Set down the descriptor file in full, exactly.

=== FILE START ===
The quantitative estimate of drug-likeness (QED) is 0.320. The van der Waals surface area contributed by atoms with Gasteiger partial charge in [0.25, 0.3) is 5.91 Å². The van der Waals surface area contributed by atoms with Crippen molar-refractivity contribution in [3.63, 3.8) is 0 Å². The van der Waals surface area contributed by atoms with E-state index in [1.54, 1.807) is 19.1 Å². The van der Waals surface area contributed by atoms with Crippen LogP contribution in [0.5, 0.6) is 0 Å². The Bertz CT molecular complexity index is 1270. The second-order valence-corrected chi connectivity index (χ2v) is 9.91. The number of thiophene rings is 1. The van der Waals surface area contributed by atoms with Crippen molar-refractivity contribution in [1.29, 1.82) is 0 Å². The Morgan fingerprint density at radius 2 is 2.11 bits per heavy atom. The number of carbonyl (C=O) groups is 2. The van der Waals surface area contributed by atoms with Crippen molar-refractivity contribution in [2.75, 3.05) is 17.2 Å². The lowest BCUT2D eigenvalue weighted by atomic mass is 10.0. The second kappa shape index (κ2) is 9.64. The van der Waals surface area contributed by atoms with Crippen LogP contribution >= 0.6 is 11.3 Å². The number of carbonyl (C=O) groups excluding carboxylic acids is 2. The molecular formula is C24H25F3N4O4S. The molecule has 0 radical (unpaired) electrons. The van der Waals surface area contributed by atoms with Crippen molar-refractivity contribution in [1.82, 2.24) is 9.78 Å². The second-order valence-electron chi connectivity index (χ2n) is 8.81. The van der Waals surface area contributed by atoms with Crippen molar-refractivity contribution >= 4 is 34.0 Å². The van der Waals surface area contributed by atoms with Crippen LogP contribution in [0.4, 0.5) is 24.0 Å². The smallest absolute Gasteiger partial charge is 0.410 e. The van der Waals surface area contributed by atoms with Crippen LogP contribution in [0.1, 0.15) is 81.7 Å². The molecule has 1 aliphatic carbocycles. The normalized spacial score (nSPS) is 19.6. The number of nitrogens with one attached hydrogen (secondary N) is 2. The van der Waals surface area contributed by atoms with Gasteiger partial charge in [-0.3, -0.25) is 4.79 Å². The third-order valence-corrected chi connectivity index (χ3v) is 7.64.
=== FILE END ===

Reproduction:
The quantitative estimate of drug-likeness (QED) is 0.320. The van der Waals surface area contributed by atoms with Gasteiger partial charge in [0.25, 0.3) is 5.91 Å². The van der Waals surface area contributed by atoms with Crippen molar-refractivity contribution in [3.63, 3.8) is 0 Å². The van der Waals surface area contributed by atoms with E-state index in [1.54, 1.807) is 19.1 Å². The van der Waals surface area contributed by atoms with Crippen LogP contribution in [0.5, 0.6) is 0 Å². The Bertz CT molecular complexity index is 1270. The second-order valence-corrected chi connectivity index (χ2v) is 9.91. The number of thiophene rings is 1. The van der Waals surface area contributed by atoms with Crippen molar-refractivity contribution in [1.29, 1.82) is 0 Å². The Morgan fingerprint density at radius 2 is 2.11 bits per heavy atom. The number of carbonyl (C=O) groups is 2. The van der Waals surface area contributed by atoms with Crippen molar-refractivity contribution in [2.75, 3.05) is 17.2 Å². The lowest BCUT2D eigenvalue weighted by atomic mass is 10.0. The second kappa shape index (κ2) is 9.64. The van der Waals surface area contributed by atoms with Crippen LogP contribution >= 0.6 is 11.3 Å². The number of carbonyl (C=O) groups excluding carboxylic acids is 2. The molecular formula is C24H25F3N4O4S. The molecule has 0 radical (unpaired) electrons. The van der Waals surface area contributed by atoms with Crippen molar-refractivity contribution in [1.82, 2.24) is 9.78 Å². The second-order valence-electron chi connectivity index (χ2n) is 8.81. The van der Waals surface area contributed by atoms with Crippen molar-refractivity contribution >= 4 is 34.0 Å². The van der Waals surface area contributed by atoms with Crippen LogP contribution in [0.4, 0.5) is 24.0 Å². The smallest absolute Gasteiger partial charge is 0.410 e. The van der Waals surface area contributed by atoms with Crippen LogP contribution in [0.1, 0.15) is 81.7 Å². The molecule has 1 aliphatic carbocycles. The normalized spacial score (nSPS) is 19.6. The number of nitrogens with one attached hydrogen (secondary N) is 2. The van der Waals surface area contributed by atoms with Gasteiger partial charge in [-0.3, -0.25) is 4.79 Å². The third-order valence-corrected chi connectivity index (χ3v) is 7.64.